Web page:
Saturday, April 30, 2011

The Core Wound Must Be Healed Before the Dénouement

Yesterday, I was consulting on a script for a short, which had a great character arc. The main character gets over her flaw, which was established in the beginning of the script. Still, there was something that was missing. Yes, there was a good second-act journey, which corresponded with the main character's flaw, which had pushed the main character to confront her issues. However, by the time we got to the end of the script, and the resolution was reached -- or the dénouement, which it’s called by the French -- there was still something that didn’t sit right with me. Somehow, it seemed like the main character had resolved her issues too easily. She had worked, yes, been confronted with her issues. But there wasn’t that one last big blowout that had caused her to stand up to what she had really been dealing with, that which had been holding her back all along.


This particular script was very much a family drama, along the lines of the 1981 film, Ordinary People. The main character was having issues with her job, her relationships in general, as well as with her family, which was namely epitomized by her dealings with her sister. Basically, it became apparent that the main character’s core wound was the fact that her mother had committed suicide when she was a child and that her family had alienated themselves emotionally from her because they thought she was somehow responsible. The main character had basically given Mom the drugs to use to take her life with, but when this had happened, the main character had been a child. How would she have known that, when her mother told her she didn’t feel well and that she needed some pills to feel better, that she was going to ultimately take her own life?

My take on this was not that the main character was only grappling with the fact that the rest of the family thought that she was at fault for her mother’s suicide—but that she too thought that she was at fault. Guilt was her main core wound, the thing that she had been carrying around inside of her all these years, and which was impeding her from having a normal, happy life.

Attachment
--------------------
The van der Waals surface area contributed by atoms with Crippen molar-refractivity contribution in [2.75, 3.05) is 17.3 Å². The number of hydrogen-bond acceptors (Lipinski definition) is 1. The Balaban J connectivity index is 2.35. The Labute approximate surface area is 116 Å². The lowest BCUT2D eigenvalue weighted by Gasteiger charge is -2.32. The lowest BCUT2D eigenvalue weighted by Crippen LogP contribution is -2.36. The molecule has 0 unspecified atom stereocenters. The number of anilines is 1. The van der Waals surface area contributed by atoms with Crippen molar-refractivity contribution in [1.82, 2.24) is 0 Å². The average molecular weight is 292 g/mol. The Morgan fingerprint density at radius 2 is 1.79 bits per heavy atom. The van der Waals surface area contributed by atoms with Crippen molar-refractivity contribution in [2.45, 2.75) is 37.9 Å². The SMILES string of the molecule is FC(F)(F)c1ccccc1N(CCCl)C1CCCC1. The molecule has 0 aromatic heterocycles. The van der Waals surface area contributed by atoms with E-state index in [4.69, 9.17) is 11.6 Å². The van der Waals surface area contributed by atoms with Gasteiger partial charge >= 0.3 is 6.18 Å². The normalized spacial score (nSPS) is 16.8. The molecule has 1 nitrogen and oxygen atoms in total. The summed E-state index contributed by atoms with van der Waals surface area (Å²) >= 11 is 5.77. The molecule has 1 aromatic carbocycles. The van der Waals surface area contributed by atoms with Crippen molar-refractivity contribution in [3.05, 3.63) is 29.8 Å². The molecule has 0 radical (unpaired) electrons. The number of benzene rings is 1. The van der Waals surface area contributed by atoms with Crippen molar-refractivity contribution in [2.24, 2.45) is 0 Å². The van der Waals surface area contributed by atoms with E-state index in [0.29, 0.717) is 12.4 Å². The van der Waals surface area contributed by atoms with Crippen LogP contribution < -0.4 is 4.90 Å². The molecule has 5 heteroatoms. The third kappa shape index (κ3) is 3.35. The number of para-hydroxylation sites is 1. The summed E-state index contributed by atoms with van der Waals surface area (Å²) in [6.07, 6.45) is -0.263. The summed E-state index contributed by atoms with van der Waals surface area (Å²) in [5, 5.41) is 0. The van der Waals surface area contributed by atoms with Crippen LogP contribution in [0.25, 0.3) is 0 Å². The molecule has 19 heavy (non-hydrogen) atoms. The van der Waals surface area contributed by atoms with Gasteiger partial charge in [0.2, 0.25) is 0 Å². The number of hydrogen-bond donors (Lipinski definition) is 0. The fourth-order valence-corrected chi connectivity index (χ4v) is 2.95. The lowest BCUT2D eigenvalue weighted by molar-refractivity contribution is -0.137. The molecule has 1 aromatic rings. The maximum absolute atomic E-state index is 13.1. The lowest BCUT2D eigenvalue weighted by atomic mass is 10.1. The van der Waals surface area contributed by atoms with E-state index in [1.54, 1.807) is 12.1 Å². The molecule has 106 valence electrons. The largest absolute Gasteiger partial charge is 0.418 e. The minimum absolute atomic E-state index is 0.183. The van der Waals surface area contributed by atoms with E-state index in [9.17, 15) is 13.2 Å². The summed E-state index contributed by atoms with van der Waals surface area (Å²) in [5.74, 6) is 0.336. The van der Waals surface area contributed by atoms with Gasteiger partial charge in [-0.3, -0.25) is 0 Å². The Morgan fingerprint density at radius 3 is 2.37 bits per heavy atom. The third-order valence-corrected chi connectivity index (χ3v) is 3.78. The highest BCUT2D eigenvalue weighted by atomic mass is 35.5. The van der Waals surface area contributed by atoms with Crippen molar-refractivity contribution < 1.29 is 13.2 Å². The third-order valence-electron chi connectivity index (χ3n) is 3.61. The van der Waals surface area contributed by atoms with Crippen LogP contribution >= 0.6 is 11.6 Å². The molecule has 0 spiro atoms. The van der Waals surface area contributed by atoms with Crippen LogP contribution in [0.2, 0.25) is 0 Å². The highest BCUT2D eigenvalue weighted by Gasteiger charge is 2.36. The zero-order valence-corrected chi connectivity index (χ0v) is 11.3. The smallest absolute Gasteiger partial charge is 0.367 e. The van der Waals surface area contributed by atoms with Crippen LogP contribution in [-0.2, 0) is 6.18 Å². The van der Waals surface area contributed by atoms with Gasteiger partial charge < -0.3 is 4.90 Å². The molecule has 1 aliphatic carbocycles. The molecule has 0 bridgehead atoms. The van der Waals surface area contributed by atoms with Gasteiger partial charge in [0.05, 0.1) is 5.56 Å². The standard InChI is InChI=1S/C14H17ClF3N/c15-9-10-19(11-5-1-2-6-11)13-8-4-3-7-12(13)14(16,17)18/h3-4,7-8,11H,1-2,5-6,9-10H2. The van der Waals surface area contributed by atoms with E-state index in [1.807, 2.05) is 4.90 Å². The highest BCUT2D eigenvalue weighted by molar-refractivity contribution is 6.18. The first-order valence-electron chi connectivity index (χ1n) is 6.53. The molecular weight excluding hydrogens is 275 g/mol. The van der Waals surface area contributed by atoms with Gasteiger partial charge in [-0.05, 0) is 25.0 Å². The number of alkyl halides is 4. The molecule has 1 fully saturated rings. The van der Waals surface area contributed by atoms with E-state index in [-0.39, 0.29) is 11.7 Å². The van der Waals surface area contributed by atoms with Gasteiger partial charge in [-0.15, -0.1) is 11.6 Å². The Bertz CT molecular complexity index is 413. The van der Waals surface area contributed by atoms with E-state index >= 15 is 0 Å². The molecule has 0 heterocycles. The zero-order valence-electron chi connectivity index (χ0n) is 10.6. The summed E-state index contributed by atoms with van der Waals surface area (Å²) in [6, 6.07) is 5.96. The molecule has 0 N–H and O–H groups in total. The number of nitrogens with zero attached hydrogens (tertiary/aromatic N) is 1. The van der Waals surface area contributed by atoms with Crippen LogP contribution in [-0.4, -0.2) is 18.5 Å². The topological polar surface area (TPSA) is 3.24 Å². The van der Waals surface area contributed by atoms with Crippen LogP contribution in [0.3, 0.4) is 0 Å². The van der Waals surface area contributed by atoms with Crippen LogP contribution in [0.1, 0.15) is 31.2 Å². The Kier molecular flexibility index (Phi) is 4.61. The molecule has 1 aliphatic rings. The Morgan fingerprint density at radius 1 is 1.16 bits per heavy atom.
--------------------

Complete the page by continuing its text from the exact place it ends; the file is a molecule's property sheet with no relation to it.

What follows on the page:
Core wound is a term I learned while I was at Writers Boot Camp. I can’t remember how it was defined there exactly, but if I define it for you right now, the main character’s core wound is the pain the main character is suffering from, which is specifically causing her to act out. The main character flaw -- or misbehavior, as Writers Boot Camp calls it -- is the action/s the main character takes to exhibit this wound. You need your main character to have a proactive flaw, because otherwise you don't have any action. You can’t base a movie around the fact that your mother told you she didn’t love you at five years old, but you can base it around the action that, as soon as you reached adulthood, because of that formative experience, you have decided to act out by never committing in any relationship. The same goes for having witnessed your father beating your mother at a young age; now your movie is how you are vengeful toward men as a result. The character flaw of being fearful needs to have been caused by something specific that happened in that main character’s life; but your story is about the journey of them then overcoming that flaw. However, at some point, during the course of your story, your main character must also address the source of their misbehavior, which is encapsulated in the darkest hurt they have inside of them, e.g., their core wound


The main character's core wound should often be healed right before the final confrontation. Or perhaps it is healed during that confrontation, but the main character cannot triumph over the opponent until it is healed. The core wound is the last one thing that is holding the main character back from being her true self, from shedding off the mistakes of the past, and thus experiencing the resolution of the film, the dénouement. Therefore, it is important to have this component in your story, or your story's resolution will come off as trite.

2 comments:

  1. Another really great post. You are really helping me with my latest novel. These helpful tips I need to be sure of. Thanks!

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  2. Awesome! I'm really happy to help!

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